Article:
Missouri

Could you tell at a glance the difference between Queen Anne's Lace and poison hemlock? Could you calibrate a sprayer in 10 minutes, or recite the Latin name of common cocklebur?

Eleven University of Missouri students were called upon to do those things and more at the Collegiate Weed Science Contest, held in July at the Bayer Corp. research farm near West Lafayette, IN.

Reid Smeda, an MU weed scientist and chairperson for the Resident Education Committee of the North Central Weed Science Society, coaches the MU weed science team along with colleague Bill Johnson.

"Out of the 17 different awards given, we took five," Smeda said. "It was outstanding." The MU overall graduate team took first place, and Kaleb Hellwig of Butler, MO, took second place overall among graduate students category.

The MU undergraduates placed third as a team, with Curtis Scherder of New Hartford, MO, and Chris Schuster of Blackwater, MO, ranked first and third respectively in the undergraduate individual category.

Other MU students on the first-place graduate team were Brent Sellers of Columbia, J. Aaron Hoefer of Springfield, MO, and Keith Mohr of Burnside, IL. The undergraduate team consisted of Scherder, Schuster, Sarah Hans of Jonesburg, MO, and Many Kendrick of Monroe City, MO.

Teams from 14 schools in 13 Midwestern states competed, for a total of 91 contestants. Smeda, as committee chairperson, acted as "kind of the grand referee" along with Bayer farm manager Dave Doran, "who did everything from growing the weeds to supplying the refreshments," he said.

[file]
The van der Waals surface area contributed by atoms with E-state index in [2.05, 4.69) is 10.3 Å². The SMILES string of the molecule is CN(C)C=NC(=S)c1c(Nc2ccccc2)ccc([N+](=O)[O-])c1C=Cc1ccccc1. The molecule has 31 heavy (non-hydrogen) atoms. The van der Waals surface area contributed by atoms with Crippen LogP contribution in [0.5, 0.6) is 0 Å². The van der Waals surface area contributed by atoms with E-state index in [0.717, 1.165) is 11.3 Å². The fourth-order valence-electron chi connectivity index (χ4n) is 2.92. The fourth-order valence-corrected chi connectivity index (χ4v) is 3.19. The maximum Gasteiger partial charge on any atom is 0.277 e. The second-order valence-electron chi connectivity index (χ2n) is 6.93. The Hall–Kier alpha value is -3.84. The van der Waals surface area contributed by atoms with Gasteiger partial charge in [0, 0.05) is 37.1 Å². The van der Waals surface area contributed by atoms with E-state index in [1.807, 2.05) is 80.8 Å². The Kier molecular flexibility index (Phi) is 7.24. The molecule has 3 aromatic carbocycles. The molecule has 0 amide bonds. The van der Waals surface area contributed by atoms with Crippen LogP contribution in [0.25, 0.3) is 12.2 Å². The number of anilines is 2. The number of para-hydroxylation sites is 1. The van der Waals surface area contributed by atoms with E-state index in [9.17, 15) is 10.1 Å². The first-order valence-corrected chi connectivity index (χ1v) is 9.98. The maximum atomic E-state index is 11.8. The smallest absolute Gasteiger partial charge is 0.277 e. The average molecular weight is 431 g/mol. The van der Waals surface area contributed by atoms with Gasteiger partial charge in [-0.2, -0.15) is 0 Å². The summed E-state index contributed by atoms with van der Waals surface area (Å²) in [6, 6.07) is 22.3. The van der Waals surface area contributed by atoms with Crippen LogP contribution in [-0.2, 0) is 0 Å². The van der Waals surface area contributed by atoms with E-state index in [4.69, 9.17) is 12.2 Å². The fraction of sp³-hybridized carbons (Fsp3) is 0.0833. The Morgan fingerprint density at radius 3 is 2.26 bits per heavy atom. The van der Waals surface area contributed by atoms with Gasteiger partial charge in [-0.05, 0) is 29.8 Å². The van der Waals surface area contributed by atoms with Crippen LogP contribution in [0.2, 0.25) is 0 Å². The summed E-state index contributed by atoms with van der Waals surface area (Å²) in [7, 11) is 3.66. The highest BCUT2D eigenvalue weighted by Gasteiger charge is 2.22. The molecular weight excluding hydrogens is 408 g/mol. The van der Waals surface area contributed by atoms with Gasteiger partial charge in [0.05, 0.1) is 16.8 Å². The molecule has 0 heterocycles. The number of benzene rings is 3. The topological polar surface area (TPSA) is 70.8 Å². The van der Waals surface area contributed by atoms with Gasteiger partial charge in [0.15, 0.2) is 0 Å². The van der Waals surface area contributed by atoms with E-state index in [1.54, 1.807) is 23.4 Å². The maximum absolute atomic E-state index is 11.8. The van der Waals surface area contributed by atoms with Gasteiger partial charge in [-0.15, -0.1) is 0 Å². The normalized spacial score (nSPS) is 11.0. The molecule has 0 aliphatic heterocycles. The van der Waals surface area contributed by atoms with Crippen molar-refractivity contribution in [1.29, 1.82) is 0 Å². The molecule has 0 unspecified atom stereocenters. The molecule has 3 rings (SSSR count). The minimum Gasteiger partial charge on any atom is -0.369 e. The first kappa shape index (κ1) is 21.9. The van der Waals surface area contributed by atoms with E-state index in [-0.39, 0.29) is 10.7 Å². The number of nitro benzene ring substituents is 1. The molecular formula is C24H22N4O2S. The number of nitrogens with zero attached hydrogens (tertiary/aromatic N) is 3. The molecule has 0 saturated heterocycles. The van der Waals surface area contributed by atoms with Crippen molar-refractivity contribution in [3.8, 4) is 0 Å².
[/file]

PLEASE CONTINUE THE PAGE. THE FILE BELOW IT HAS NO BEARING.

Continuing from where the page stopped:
The first team event was field sprayer calibration. The four team members had only 10 minutes to calculate the correct settings, select the right nozzle tips and screens and attach them to the backpack sprayer. Later, the judges check the calculations and inspect the nozzles for proper operation.

The unknown herbicide contest was an individual event in which students were previously given a sheet listing herbicides used on the plots. "The student has to determine which particular herbicide was sprayed on a plot of land," Smeda said. "You have to look at all the symptoms. There are subtle differences between the ways different weeds react to different herbicides."

The written sprayer calibration event consists of solving problems involving herbicides and equipment. "All you have is a pencil, a calculator and a couple of different formulas to work with," he said.

In the weed identification competition, "the students must be able to identify a plant from its seed through the mature growth stage," he said. The student has to identify 25 weed species by both their common names and the Latin binomials. Common cocklebur, for example, is also known as Xanthium strumarium.

"Our students start preparing for this contest in May." Smeda said. "We have two or three study sessions a week, including Saturday mornings. We work with the students from May through mid-July."

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